Kevin Delaney, who left his position as editor and co-CEO of Quartz in October, is joining the New York Times Opinion department, where he will lead what Times editorial page director James Bennet is calling “the department’s next big project.” Before helping to launch Quartz in 2012, Delaney was a reporter in Paris and San Francisco for the Wall Street Journal, and also served as managing editor of WSJ.com. He remains a senior advisor to Quartz. Taking the editor-in-chief slot at Quartz is Katherine Bell, who most recently served as editor-in-chief of Barron’s magazine and was previously the top digital editor at Harvard Business Review.
Mike Bloomberg is on track to become the biggest buyer of advertising in the history of U.S. presidential campaigns. A Politico report from last week said that the former New York City mayor has already spent over $120 million since declaring himself a candidate in November. The ad buys include $13 million each in California, Texas and Florida. “We’ve never seen spending like this in a presidential race,” Jim McLaughlin, a Republican political strategist who worked as a consultant for Bloomberg’s mayoral bids, told Politico. “He has a limitless budget.” Bloomberg’s advertising bill is more than twice the amount of all other Democratic candidates, with the exception of fellow billionaire Tom Steyer, who has shelled out $83 million.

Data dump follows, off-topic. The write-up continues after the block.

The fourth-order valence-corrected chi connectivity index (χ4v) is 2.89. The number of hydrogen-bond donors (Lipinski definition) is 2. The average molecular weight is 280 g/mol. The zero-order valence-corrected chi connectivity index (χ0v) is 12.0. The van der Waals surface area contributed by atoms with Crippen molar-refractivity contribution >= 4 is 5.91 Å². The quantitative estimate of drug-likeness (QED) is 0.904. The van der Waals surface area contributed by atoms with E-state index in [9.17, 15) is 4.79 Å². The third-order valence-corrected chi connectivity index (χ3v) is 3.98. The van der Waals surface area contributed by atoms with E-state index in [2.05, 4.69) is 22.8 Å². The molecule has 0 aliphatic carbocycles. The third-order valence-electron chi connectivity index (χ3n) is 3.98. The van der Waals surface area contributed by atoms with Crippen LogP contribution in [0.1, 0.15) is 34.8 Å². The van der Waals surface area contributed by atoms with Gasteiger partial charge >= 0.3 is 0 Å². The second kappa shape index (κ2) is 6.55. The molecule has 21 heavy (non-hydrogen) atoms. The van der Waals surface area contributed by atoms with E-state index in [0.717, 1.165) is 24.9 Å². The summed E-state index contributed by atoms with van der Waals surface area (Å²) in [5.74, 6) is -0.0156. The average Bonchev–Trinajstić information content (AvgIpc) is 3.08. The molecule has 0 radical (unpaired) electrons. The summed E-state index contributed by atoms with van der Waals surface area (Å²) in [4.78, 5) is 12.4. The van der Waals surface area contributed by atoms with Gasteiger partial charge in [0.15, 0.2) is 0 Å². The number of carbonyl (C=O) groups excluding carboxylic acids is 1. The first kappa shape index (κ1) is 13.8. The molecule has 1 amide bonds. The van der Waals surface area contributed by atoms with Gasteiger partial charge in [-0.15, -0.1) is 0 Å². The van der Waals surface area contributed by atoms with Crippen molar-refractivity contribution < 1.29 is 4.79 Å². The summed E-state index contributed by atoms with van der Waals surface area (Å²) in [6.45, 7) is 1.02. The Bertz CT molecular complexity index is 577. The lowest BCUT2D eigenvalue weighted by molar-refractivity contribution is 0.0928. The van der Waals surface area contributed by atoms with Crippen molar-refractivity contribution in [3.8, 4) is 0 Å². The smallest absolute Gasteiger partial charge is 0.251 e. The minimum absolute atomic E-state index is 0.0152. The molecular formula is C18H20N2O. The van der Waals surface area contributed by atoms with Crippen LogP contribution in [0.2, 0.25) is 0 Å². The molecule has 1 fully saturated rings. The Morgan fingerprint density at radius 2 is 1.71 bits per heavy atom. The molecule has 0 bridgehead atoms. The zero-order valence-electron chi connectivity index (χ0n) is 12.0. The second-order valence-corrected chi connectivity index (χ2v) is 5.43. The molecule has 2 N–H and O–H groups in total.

Comcast is in negotiations to buy Xumo, a free, ad-supported over-the-top video app that has more than 190 content channels, according to a report in the Wall Street Journal. The potential deal comes ahead of the April launch of Comcast’s Peacock streaming service, which will reportedly offer a free version with ads as well as subscription-based options. Peacock joins an increasingly crowded field of streaming services, which includes recent entrants Disney+ and AppleTV+. Xumo was formed in 2011 by Viant Technology LLC, then known as Interactive Media Holdings. One of its shareholders is magazine and TV company Meredith Corp.